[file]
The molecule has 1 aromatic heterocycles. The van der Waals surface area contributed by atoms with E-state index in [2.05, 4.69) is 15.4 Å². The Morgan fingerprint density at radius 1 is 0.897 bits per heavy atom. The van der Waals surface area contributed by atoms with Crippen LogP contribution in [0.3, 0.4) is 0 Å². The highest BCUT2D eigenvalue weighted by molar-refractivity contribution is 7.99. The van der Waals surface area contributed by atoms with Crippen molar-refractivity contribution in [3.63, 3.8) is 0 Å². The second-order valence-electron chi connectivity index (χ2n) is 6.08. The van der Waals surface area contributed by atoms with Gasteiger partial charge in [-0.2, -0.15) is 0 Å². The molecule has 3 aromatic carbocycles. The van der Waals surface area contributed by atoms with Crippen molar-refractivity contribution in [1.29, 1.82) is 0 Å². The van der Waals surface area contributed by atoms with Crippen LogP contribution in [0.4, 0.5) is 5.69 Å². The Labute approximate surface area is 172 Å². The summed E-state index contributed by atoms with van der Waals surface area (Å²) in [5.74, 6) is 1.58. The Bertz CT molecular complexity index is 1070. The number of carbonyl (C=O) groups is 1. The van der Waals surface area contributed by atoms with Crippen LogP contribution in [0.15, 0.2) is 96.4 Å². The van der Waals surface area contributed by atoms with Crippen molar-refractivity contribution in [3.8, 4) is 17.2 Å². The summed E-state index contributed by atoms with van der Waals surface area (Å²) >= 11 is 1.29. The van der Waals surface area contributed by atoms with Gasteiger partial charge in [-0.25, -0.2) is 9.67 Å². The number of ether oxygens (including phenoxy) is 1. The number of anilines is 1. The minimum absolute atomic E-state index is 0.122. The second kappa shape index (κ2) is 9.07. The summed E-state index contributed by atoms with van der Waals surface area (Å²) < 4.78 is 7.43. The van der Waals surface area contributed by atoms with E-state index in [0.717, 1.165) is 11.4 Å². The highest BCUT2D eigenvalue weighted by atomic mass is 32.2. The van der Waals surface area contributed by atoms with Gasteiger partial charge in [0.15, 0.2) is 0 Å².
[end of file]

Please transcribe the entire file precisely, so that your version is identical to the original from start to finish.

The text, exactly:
The molecule has 1 aromatic heterocycles. The van der Waals surface area contributed by atoms with E-state index in [2.05, 4.69) is 15.4 Å². The Morgan fingerprint density at radius 1 is 0.897 bits per heavy atom. The van der Waals surface area contributed by atoms with Crippen LogP contribution in [0.3, 0.4) is 0 Å². The highest BCUT2D eigenvalue weighted by molar-refractivity contribution is 7.99. The van der Waals surface area contributed by atoms with Crippen molar-refractivity contribution in [3.63, 3.8) is 0 Å². The second-order valence-electron chi connectivity index (χ2n) is 6.08. The van der Waals surface area contributed by atoms with Gasteiger partial charge in [-0.2, -0.15) is 0 Å². The molecule has 3 aromatic carbocycles. The van der Waals surface area contributed by atoms with Crippen molar-refractivity contribution in [1.29, 1.82) is 0 Å². The van der Waals surface area contributed by atoms with Crippen LogP contribution in [0.4, 0.5) is 5.69 Å². The Labute approximate surface area is 172 Å². The summed E-state index contributed by atoms with van der Waals surface area (Å²) in [5.74, 6) is 1.58. The Bertz CT molecular complexity index is 1070. The number of carbonyl (C=O) groups is 1. The van der Waals surface area contributed by atoms with Crippen LogP contribution in [0.15, 0.2) is 96.4 Å². The van der Waals surface area contributed by atoms with Crippen molar-refractivity contribution in [3.8, 4) is 17.2 Å². The summed E-state index contributed by atoms with van der Waals surface area (Å²) >= 11 is 1.29. The van der Waals surface area contributed by atoms with Gasteiger partial charge in [-0.25, -0.2) is 9.67 Å². The number of ether oxygens (including phenoxy) is 1. The number of anilines is 1. The minimum absolute atomic E-state index is 0.122. The second kappa shape index (κ2) is 9.07. The summed E-state index contributed by atoms with van der Waals surface area (Å²) < 4.78 is 7.43. The van der Waals surface area contributed by atoms with E-state index in [0.717, 1.165) is 11.4 Å². The highest BCUT2D eigenvalue weighted by atomic mass is 32.2. The van der Waals surface area contributed by atoms with Gasteiger partial charge in [0.15, 0.2) is 0 Å².